Camille Celone


Atlas is a distributed, web-based application for the discovery,
visualization, and analysis of multi-dimensional geospatial data.


Current data visualization tools do not offer effective design solutions for usability issues posed by the complex relationship between spatial and numeric data.


Design an interface that offers users visual representations of both spatial and numeric data on a single screen and provide the ability to manipulate the relationship between the two visualizations at any point.


User Interface Designer

Challenge One – Appearance Alteration

Appearance Problem

Users are unable to customize the visual representation of geospatial data to match their needs when conducting analyses of the data.

Appearance Objective

Create a design element or elements that allow users to alter various features of appearance and time series in a settings panel.


  • Users have previous knowledge of geospatial data, variables, and attributes.
  • Users will need to alter the visual representation of data by appearance and time series.

Define Features

Determine features users would need when attempting to alter the visual appearance of spatial data.

Organize Features

Break down necessary features into various groups to determine the titles and content for a series of panels that users can access that allow them to change the appearance of the map.


Brainstorm ways to display appearance editing features on screen in a way that does not obstruce the view of the map.

Design Interface

Use various sketches to determine a design for an appearance editing interface that will be accessible at any time but does not hinder interactions with the map.

Design offers option for users to collapse the editing panels when they are not in use and provide multiple panels for editing different types of information on the map.

Create Final Design

Further edit the content of the editing panels and provide more editing options based on the dataset that is loaded into Atlas.

Challenge Two – Dual Visualizations

Dual Visualization Problem

There are currently no data visualization tools that allow users to view maps and graphs in the same interface. This makes data discovery challenging as users mush switch back and forth between maps and graphs to view all necessary data.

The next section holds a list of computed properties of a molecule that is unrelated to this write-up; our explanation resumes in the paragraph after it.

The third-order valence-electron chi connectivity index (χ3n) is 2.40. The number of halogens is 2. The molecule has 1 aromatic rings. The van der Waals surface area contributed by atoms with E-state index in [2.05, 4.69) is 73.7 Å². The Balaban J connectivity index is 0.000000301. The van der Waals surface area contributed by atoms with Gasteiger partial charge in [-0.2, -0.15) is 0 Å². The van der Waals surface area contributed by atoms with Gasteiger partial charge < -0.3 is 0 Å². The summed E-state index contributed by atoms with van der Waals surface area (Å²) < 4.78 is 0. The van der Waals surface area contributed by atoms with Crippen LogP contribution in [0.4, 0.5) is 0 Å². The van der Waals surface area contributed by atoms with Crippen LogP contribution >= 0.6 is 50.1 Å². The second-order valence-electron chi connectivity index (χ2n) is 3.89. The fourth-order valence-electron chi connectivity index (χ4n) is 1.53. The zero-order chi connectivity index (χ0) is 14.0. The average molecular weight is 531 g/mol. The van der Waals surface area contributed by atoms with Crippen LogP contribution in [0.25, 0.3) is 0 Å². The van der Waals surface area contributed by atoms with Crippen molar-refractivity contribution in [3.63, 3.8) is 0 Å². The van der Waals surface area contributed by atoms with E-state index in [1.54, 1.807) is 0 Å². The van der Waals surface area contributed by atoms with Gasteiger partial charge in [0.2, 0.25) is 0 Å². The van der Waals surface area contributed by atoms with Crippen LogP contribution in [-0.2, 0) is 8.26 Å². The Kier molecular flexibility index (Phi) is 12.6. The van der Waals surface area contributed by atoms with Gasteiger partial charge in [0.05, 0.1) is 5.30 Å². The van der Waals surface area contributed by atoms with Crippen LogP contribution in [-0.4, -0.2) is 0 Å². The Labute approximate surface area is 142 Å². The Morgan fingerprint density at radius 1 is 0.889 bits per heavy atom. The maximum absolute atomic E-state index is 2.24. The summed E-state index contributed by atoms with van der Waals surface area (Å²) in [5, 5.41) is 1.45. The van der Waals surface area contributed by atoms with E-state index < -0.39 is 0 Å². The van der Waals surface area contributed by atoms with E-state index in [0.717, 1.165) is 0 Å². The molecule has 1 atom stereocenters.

Dual Visualization Objective

Design an interface that allows users to view maps and graphs of the same data set to aid in data discovery.

Dual Visualization Assumptions

  • Users have previous knowledge of geospatial data, variables, and attributes.
  • Users will need to access various types of data visualizations including maps, line graphs, and histograms.


After many iterations, an interface was designed that allowed users to select specific data within the map and view that data in a line graph that is shown on the same screen as the map. Users can add more data points to an existing graph and view statistical values for each data point.


A usability study will be performed to evaluate the performance of the Atlas interface as a tool for data discovery among college-level students and professors.


Multidisciplinary Users

Atlas was created at The Center for Robust Decisionmaking on Climate and Energy Policy (RDCEP) which employs high schools, undergraduate, graduate, and post-graduate students as well as professionals. People are from various fields of study such as economics, physical and computer sciences, energy technologies, law, and mathematics.

Working with and for people with such varying educational and technical backgrounds often proved challenging. People for different fields all want Atlas to display different information so it best suits their needs. Determining how to design an interface that works across disciplines was, and continues to be, a question the Atlas team is trying to answer.

Management Changes

Over the course of Atlas’ lifetime, there have been two major management changes. These changes have led Atlas is different directions which has caused challenges with completing tasks fully. Because Atlas will be used by people from various fields, management changes have brought new ideas based on the backgrounds of each manager.

Certain features have been placed on hold while others have been prioritized based on the functionality new managers feel will be the most beneficial. Then, when management changes, prioritized features also change. This has made it difficult to design and develop any feature to completion.